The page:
Environmental Impact of Propane Vs. Electricity

Emissions of all types are under increased scrutiny due to the effect they have on air quality and the environment. The burning of any fossil fuel contributes to air pollution and while some fuels produce higher concentrations of air pollution, propane and LP Gases produce very low levels of air contaminants. Propane fueled appliances , equipment and LP Gas vehicles burn cleaner and produce environmentally friendly emissions. Electricity has zero emissions but the statement, "electricity is 100% efficient" and/or "environmentally friendly" is fairly inaccurate due to its generation and production methods, as outlined below.

Because electricity is a secondary energy source, generated by the use of a primary energy source, it is not exact or correct to say that electricity is the most environmentally friendly fuel available. Many people mistakenly believe this and can be misled without understanding all aspect of electric power generation. In the United States, 49% of all electricity is produced by the burning of coal. If your hybrid-electric car is charged through coal fired electricity generation,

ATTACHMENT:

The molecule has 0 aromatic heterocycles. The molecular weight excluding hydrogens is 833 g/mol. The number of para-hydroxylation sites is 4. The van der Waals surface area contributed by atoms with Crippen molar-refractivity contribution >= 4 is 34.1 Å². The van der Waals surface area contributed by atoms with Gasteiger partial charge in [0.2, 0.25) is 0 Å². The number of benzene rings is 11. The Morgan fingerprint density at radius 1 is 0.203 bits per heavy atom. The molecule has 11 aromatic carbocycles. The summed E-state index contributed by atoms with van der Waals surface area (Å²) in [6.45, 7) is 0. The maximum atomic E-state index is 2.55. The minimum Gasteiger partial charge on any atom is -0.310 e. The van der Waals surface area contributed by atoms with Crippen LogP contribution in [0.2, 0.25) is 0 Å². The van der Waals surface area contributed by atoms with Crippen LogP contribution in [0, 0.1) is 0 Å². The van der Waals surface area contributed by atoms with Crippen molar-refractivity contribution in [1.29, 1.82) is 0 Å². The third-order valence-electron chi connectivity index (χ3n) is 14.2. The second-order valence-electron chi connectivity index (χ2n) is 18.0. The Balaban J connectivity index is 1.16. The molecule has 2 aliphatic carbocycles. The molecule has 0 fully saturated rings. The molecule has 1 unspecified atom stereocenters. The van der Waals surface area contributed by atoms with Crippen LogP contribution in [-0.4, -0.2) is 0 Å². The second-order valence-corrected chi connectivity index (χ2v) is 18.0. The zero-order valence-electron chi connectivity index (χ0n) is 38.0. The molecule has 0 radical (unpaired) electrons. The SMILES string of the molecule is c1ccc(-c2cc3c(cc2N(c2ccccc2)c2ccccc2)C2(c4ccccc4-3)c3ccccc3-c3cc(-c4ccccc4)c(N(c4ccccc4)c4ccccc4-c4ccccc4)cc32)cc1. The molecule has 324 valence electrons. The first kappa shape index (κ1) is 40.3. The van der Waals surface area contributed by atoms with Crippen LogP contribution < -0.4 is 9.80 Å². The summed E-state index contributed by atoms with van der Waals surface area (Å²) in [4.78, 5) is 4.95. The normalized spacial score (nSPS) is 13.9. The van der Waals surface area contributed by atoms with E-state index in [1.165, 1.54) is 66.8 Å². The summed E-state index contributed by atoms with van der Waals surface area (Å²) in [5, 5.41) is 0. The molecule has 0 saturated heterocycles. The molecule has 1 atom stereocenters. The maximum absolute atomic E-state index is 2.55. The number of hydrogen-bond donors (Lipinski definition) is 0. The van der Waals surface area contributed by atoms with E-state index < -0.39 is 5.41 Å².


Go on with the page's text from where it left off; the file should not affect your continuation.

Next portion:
the chances of making a positive impact on the environment are minimal. Therefore, the environmental impact of propane powered vehicles vs. electric vehicles can only be accurately compared based solely on the primary energy source of electric power generation.

Taken from: Propane 101, Promoting Propane Safety Through Better Understanding.

If you can make your own electricity from renewable energy sources and eliminate a propane (or natural gas ) utility bill for a gas dryer, a gas hot water heater or other gas fired appliances, you can realize additional savings from the use of a solar or wind electric system. In addition, any current grid purchased electric consumption that can be offset by a renewable energy electric system is also 100% environmentally friendly.